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Protect Your Banking Information

By April 4, 2022January 10th, 2024No Comments

If a hacker were able to access and steal every single piece of information on your computer, but let you keep one of the following. What would you rather avoid losing?

Your documents?  Your software?  Your pictures? 

Or all your money?

Yeah, me too.

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Online banking is as big as it’s ever been. It’s estimated that 73% of Americans access their bank accounts online, it’s even more in Canada, with 88% of people reporting using online banking in the last year. And that number is increasing by the day.

It’s gone way beyond just regular banking institutions giving us the option to make transactions online, there are hundreds of banks around the world that offer their services exclusively online. Meaning they don’t have even a single physical location. That number is also constantly increasing.

There is no doubt online banking is here to stay. And you are more likely than not, already using it daily.

It’s easy, convenient, and fast. 

This means, however, that your bank account is now accessible from anywhere in the world. Your password is usually all someone needs to drain your funds.

And even if we can’t protect ourselves 100% every second of every day, there are a few things we can do to avoid anyone getting their hands on our hard-earned cash.

Make sure you apply all of the below if your bank allows. And if it doesn’t, it might be worth considering giving your business to another, more secure bank.

Don’t Let Them Guess – Use a Strong Password

We know by now that a strong password is not negotiable for any website. Especially for banking. This means having upper and lower-case letters, numbers, and special characters as part of it. But there’s something else you need to make sure of for your banking password. 

It’s pretty simple:

Never use it for anything else.

Make sure you don’t re-use your bank’s password on any other website. If you bank with several different institutions have a unique and distinct password for each of them. You can always use services like 1Password or Dashlane to help you keep track of them.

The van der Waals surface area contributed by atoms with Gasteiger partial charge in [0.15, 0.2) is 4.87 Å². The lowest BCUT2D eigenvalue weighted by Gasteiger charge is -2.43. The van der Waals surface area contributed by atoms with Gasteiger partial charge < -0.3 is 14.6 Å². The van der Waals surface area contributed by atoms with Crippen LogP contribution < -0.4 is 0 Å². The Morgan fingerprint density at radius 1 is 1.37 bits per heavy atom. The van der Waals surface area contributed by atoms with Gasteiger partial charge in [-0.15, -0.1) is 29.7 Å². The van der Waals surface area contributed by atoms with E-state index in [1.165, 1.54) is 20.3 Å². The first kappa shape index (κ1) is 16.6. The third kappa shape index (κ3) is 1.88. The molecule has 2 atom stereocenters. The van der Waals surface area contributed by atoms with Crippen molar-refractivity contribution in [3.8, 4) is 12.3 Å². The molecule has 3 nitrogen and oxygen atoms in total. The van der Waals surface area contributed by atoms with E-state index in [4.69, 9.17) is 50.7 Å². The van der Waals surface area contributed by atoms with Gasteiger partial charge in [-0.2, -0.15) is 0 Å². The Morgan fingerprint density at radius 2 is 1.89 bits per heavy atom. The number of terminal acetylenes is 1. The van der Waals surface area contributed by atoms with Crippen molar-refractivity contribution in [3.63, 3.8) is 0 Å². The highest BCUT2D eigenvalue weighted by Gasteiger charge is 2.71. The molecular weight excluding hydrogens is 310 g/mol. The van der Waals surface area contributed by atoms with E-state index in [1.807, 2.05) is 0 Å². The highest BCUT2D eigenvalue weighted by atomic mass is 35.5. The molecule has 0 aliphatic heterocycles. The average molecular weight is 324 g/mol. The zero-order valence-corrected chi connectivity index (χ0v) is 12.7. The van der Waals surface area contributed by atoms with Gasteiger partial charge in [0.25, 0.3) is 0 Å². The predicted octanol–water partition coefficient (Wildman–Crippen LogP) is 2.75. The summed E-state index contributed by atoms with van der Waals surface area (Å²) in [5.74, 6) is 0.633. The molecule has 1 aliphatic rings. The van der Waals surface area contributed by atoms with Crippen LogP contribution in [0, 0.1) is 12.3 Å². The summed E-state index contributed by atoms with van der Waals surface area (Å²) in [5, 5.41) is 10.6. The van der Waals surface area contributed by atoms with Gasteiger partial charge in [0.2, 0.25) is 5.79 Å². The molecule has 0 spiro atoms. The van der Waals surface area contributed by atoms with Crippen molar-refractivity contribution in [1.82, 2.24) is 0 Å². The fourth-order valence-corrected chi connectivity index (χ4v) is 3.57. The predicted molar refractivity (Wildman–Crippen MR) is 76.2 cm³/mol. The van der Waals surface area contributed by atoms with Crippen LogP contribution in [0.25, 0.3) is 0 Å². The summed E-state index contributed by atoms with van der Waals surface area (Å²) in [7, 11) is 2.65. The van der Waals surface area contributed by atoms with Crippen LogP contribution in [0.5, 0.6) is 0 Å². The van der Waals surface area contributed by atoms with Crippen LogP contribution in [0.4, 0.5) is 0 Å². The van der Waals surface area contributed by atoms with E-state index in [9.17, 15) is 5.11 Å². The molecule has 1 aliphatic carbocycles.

Hacker’s Worst Nightmare – Multi-Factor Authentication

Enabling MFA is single-handedly the best thing you can do to step up your security. 

It’s annoying, we know. Having to get up and go get your smartphone to get the security code each time you want to log in to your online banking does not make it more convenient. But it makes it much more secure. 

Microsoft estimates that enabling MFA can help you block 99.9% of attacks versus not having it.

Location, Location, Location – Secure Access

Two main rules you need to keep in mind to make sure you’re accessing your bank accounts online as securely as possible:

  • Never open external links:

Always access your bank by typing the URL directly into your browser. Do not open banking links from, even from your email or text messages. No matter how legit they look. 

If the notification is real, it will be right there when you access your account manually by typing the URL.

  • Never access your bank using public Wi-Fi:

We know hackers can fake entire websites behind their real URLs. So, if you’re accessing your bank using a public network, even typing the URL manually might not be secure. Always try to access from home or a known secure location.

The Faster, The Better – Sign Up For Alerts

Regardless of how much security you set up around your online banking, it’s always a good idea to activate notifications every time there is movement in one of your accounts. Catching these fraudulent transactions early might be key to getting support from your banking institution, and avoiding losing your precious moolah. 

Don’t stop at transactions. Set up alerts for failed login attempts and password change requests. These can be just as lethal. 

Can I Call You Back? – Be Wary of Phone Calls

When was the last time you got a phone call from your bank without you requesting it?

Exactly.

If you get a call from your bank, especially if they’re asking for any kind of information, ask to call them back. More likely than not, it’s not a real call.

Banks rarely, if ever, will contact you via phone instead of official channels like letters or e-mails. 

If really needed, you can look up your bank’s official phone number and call directly. Don’t trust the caller ID either, it’s easily spoof-able.

With all of these in place, you’ll be as shielded as possible against attackers.

Remember that when hackers try to get your passwords, documents, or anything else for that matter, they are just using different methods to achieve a single goal: to take your money.

Make sure you are doing your part to protect it. 

Let us help you with your IT solutions and cybersecurity needs.  Contact us today to get started!

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